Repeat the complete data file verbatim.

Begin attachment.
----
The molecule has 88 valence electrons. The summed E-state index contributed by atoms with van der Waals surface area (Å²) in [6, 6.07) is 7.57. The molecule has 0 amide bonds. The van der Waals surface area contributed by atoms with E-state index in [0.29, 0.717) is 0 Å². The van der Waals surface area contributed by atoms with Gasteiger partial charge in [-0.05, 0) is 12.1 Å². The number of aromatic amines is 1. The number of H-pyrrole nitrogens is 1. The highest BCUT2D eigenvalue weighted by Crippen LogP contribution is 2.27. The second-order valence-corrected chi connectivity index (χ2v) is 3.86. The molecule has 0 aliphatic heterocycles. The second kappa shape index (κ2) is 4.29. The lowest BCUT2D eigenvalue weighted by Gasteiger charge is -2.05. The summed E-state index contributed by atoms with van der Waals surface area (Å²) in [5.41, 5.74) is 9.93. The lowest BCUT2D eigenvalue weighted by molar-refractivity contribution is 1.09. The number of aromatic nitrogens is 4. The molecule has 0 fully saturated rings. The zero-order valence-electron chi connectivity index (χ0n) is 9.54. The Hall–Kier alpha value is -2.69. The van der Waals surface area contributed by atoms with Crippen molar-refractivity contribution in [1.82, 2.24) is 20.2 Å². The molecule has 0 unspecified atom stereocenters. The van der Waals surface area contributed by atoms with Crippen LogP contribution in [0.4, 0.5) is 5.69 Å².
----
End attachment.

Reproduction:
The molecule has 88 valence electrons. The summed E-state index contributed by atoms with van der Waals surface area (Å²) in [6, 6.07) is 7.57. The molecule has 0 amide bonds. The van der Waals surface area contributed by atoms with E-state index in [0.29, 0.717) is 0 Å². The van der Waals surface area contributed by atoms with Gasteiger partial charge in [-0.05, 0) is 12.1 Å². The number of aromatic amines is 1. The number of H-pyrrole nitrogens is 1. The highest BCUT2D eigenvalue weighted by Crippen LogP contribution is 2.27. The second-order valence-corrected chi connectivity index (χ2v) is 3.86. The molecule has 0 aliphatic heterocycles. The second kappa shape index (κ2) is 4.29. The lowest BCUT2D eigenvalue weighted by Gasteiger charge is -2.05. The summed E-state index contributed by atoms with van der Waals surface area (Å²) in [5.41, 5.74) is 9.93. The lowest BCUT2D eigenvalue weighted by molar-refractivity contribution is 1.09. The number of aromatic nitrogens is 4. The molecule has 0 fully saturated rings. The zero-order valence-electron chi connectivity index (χ0n) is 9.54. The Hall–Kier alpha value is -2.69. The van der Waals surface area contributed by atoms with Crippen molar-refractivity contribution in [1.82, 2.24) is 20.2 Å². The molecule has 0 unspecified atom stereocenters. The van der Waals surface area contributed by atoms with Crippen LogP contribution in [0.4, 0.5) is 5.69 Å².